BY: FRANK HOSSE
Director of Investments – Argent Trust Company | 615.385.2720
A Month At-A-Glance
• Equity returns were negative in November after faltering late in the month.
• Investors grappled with the uncertainty around the Omicron variant.
• The key inflation figure for the Federal Reserve rose 4.1% in October.
• Amid continued higher inflation readings, Fed chair Jerome Powell signaled a faster end to stimulus than what was previously laid out.
Equity markets were largely positive up to Thanksgiving Day but finished the month negative thanks to a rout on the Friday after Thanksgiving. Ned Davis Research noted that it was the worst Friday after Thanksgiving on record for the S&P 500. New Covid-19 worries, especially the appearance of the Omicron variant, were part of it. But Fed Chairman Jerome Powell also did his bit to alarm investors, announcing at a Senate hearing that the word “transitory” was no longer appropriate when talking about the current inflation trend. And he added, for good measure, that if necessary, Fed asset purchases could be scaled back more quickly than previously communicated. The S&P 500 finished the month down 0.69%. U.S. small-cap stocks fared worse with a loss of 4.17%. Foreign equity markets were negative in November and lagged U.S. stocks. Developed international stocks fell 4.65%, while emerging-market stocks lost 4.08%.
In the bond markets, the 10-year Treasury yield decreased in November. The yield had been increasing modestly through Thanksgiving—going from 1.55% at the start of November to 1.67% on November 23. However, during the risk-off environment in late November, the 10-year Treasury fell 24 basis points to 1.43% at month-end. The yield curve flattened as the market continues to increase its expectation around Fed rate hikes in 2022. Despite concerns over higher inflation and a greater number of hikes next year, the core bond index eked out a gain of 0.30% in November.
Chair Powell’s testimony can certainly be considered noteworthy. The headline takeaway is that the Fed will reduce their asset purchase program at a pace faster than previously expected. He noted that “the risk of higher inflation has increased” and that it was time for this year’s most used word in the financial press—transitory—”to be retired.” The term transitory may end up being the only thing that was transitory in 2021.
The Fed’s mandate is to try to optimize for two different variables: stable prices and maximum employment. With core inflation now well above their 2% average inflation target and continuing to rise, the Fed could be in a tough bind in the coming quarters. With their limited tools, the Fed wants to ease inflation off its multi-decade high, but at the same time avoid a policy switch that might depress the labor market and the economy overall. There’s a potential conflict brewing between the two mandates if inflation continues to run hot and the labor market stalls.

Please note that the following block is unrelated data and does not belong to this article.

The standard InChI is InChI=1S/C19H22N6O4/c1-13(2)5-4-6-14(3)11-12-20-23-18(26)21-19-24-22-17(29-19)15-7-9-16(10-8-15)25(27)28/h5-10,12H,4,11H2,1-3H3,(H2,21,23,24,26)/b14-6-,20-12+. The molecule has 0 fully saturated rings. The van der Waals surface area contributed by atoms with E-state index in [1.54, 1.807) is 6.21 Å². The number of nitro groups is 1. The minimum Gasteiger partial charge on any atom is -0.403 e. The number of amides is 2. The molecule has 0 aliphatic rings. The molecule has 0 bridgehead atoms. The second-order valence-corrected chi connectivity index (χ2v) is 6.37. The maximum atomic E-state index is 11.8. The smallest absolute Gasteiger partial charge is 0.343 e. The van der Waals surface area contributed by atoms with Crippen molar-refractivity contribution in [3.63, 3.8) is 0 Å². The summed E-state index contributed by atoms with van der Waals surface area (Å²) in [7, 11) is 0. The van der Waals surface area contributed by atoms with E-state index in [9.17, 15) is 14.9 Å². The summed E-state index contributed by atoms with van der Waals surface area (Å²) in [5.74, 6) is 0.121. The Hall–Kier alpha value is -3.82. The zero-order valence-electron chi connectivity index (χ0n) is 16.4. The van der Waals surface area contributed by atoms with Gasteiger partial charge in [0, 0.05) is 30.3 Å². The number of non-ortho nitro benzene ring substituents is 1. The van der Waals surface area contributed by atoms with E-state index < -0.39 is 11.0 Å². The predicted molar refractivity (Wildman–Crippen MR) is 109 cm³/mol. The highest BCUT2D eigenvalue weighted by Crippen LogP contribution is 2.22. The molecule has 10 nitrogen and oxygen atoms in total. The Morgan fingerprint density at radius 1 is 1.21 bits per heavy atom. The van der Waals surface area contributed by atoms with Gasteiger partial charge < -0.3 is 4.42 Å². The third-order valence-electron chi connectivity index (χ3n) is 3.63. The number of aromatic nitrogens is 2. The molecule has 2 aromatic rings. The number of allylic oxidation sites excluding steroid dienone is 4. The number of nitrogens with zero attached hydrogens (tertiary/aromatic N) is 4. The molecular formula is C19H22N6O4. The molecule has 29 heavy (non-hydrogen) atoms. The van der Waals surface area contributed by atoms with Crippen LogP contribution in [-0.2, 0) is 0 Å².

The other market moving event during November was the emergence of the omicron variant and its worldwide spread. It is still too early for anyone to know much about this variant, and it will likely be weeks until epidemiologists have educated opinions on it. Much like other variants, the key issues will be around (1) if it is more transmissible, (2) has a meaningfully higher fatality rate, and (3) if it’s able to evade current vaccines (as well as antibody treatments or immunity from prior infections). In the meantime, the market has to grapple with the uncertainty. It is certainly something to monitor—particularly government policy responses that could impact the global economy.
2022 looks to be another year of low yields and persistent monetary support, although at the margin, we believe this support will be decreasing. For fixed income, we are sticking to our short duration bias with a focus on higher yielding credit which should continue to offer modest returns.
Equity markets have been greatly aided by massive monetary and fiscal stimulus for many years. This will start to change in 2022. Financial markets will have to go through something of a reset – a multi-year, gradual reversal of ultra-loose monetary and fiscal policy. The Fed has so far communicated this very cautiously. Financial markets are already discounting a completion of tapering by mid-2022 and two interest rate hikes by December 2022.
When it comes to generating returns, we think there will continue to be no good alternative to equities. But that does not mean they are without risks. In our opinion, interest rates and inflation will remain key factors. Inflation is affecting equity returns in various ways. Most companies pass rising input costs on to customers and see the potential for higher revenues and profits. Therefore, we feel picking stocks with operational leverage and pricing power will be key in 2022. The impact of potentially more persistent inflation on PE multiples is less clear. Higher inflation expectations create the risk of volatile and rising interest rates which could result in PE compression for long-duration stocks.
Certain material in this work is proprietary to and copyrighted by Litman Gregory Analytics and is used by Argent Financial Group with permission. Reproduction or distribution of this material is prohibited, and all rights are reserved. Argent Financial Group is the parent company of Argent Trust, Heritage Trust and AmeriTrust.